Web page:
July 31, 2014 | by Dan Piepenbring
- Want to buy John Cheever’s old house in Ossining? Have at it. (A mailbox bearing the Cheever name is still there.)
- On the late Thomas Berger’s Arthur Rex, a 1978 retelling of Arthurian legend: “Berger adopts the distinct voice of the medieval-epic narrator, slipping easily into the rhythm and pattern of courtly speech, with its ‘And’s and ‘Now’s and ‘Whilst’s, its frequent and self-serious references to the glory of God and the sin of doubt. He uses the old style of speech to tell what has always been a surprisingly modern story: that of a kingdom in which every socioeconomic problem is brilliantly resolved and its people turn to a pure and destructive religious idealism.”
- The actress Lisa Dwan is taking her production of three one-woman Beckett plays—Not I, Rockaby, and Footfalls—on a world tour.
- Advice for reading blurbs: Don’t. “Cover blurbs aren’t reviews. They’re advertisements. No space for balanced, nuanced positivity. Nothing can be interesting; it must be fascinating. Good isn’t good enough; it must be great.”
- “Rock stars are not gods but rather human beings whose emotions happen to resonate with millions—emotions that are inspired by other human beings, some of whom have written memoirs. These books are often disregarded as attempts to cash in, but while the books are sometimes bitter, they’re rarely cynical. Taken together, they comprise a shadow history of classic rock, an account from within the aura and from the margins of the rock star’s hero journey.”
June 4, 2014 | by Jessie Gaynor
February 5, 2014 | by Dan Piepenbring
- “Auden said something disparaging about Samuel Beckett getting the Nobel Prize for Literature. Nikos said: ‘Who else is there?’ Auden shook his head so all the sagging wrinkles shook and said: ‘There’s me.’” The gossipy diaries of David Plante.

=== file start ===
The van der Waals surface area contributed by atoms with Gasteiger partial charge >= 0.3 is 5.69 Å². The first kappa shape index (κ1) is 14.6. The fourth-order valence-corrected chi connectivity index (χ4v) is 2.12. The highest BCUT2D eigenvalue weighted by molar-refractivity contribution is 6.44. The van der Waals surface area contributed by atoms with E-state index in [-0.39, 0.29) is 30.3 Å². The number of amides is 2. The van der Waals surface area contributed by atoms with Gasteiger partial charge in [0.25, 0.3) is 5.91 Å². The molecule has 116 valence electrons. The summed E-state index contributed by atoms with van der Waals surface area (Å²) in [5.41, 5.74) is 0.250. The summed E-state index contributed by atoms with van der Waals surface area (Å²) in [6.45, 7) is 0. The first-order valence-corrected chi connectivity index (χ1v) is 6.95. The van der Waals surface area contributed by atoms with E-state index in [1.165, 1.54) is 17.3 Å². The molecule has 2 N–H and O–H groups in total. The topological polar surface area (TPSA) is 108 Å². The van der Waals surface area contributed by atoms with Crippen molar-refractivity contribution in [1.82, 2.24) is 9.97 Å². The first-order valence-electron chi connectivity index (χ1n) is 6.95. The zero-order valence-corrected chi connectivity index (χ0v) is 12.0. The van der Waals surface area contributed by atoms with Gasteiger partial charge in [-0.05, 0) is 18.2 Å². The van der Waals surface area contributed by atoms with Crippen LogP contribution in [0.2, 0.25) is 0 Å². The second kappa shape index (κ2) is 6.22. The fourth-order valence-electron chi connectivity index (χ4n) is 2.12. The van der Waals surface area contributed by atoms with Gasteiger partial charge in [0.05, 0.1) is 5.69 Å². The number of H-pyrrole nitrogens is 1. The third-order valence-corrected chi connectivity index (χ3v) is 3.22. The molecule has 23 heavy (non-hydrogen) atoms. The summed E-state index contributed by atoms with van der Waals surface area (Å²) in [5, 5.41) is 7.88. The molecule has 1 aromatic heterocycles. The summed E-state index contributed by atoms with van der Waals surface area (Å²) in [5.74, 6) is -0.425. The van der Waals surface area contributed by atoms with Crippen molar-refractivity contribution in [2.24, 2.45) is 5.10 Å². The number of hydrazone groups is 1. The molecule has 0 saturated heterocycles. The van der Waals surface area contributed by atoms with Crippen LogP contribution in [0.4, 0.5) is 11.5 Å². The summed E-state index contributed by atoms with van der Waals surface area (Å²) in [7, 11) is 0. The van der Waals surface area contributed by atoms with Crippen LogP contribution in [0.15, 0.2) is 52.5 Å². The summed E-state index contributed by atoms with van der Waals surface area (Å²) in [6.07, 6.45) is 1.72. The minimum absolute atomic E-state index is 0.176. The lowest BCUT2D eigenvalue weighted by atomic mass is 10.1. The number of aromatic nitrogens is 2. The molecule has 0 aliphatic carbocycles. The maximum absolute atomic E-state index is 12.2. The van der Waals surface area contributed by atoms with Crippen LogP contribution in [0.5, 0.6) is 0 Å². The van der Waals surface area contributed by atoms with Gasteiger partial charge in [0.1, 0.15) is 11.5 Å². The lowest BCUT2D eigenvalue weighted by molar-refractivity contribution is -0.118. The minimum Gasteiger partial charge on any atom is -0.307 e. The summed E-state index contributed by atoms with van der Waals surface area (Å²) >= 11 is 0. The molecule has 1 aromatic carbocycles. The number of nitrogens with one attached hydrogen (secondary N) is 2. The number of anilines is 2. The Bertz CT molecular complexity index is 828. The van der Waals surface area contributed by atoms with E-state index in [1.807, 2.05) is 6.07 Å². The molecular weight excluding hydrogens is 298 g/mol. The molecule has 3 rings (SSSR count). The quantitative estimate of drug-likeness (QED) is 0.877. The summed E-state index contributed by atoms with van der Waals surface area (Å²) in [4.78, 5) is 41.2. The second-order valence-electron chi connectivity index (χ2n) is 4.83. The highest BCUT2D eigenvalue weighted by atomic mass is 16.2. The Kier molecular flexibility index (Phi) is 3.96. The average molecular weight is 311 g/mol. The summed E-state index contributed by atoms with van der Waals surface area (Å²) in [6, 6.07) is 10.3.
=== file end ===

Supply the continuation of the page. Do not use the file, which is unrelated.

- Speaking of Beckett, “Fail better,” a quotation from his Worstward Ho, continues to be wildly misappropriated by Silicon Valley execs who refuse to pay obeisance to its pessimism.
- In the UK, a children’s book about a foulmouthed boy with Tourette’s syndrome prompts a debate: Should salty books for young readers come with a warning?
- Now in print: “Footlights,” a novella by Charlie Chaplin that inspired the screenplay for Limelight. “‘Footlights’ is 70 pages long and contains around 34,000 words,” notes the BBC. Gosh, tell me more!
- The New York Times’ facile editorial page is under fire from its own staff: “Largely irrelevant.” “A waste of money.” “An embarrassment.”
- Facebook, Gmail, and Twitter are classically conditioning us. Notifications are a “never-ending arms race of cheap con games to compete for user attention.”
January 28, 2014 | by Dan Piepenbring
At ten every morning, Garner’s Usage Tip lands in my inbox—I’m sure Garner could suggest a less clunky formulation for “in my inbox”—providing a quick bit of unfussy, eminently sensible grammatical advice. There are worse things to look forward to.
Yesterday’s installment was the third in a scintillating four-part series on used to, which gets pretty spicy, as far as grammar goes. Fun fact: the contracted form of used not to is usen’t to, which has been, despite its pleasant lilt, almost wholly displaced by didn’t use to.
You could try to bring it back into style, but apart from sounding pretentious—which you would—you’d run the risk of becoming very miserable. Take a look at usen’t to as it appears throughout literature and you’ll see: it’s almost always used in the context of a total bummer. See below for examples from Forster, Trollope, Beckett, et al., none of which make the sun shine any brighter.
Please, if you can find any positive instance of usen’t to, direct me to it. Otherwise I’m inclined to offer a warning: abstain from this phrase, or you’re liable to be plunged into cafard, parochialism, censoriousness, or just sort of a downer mood. Read More »
November 26, 2013 | by Sadie Stein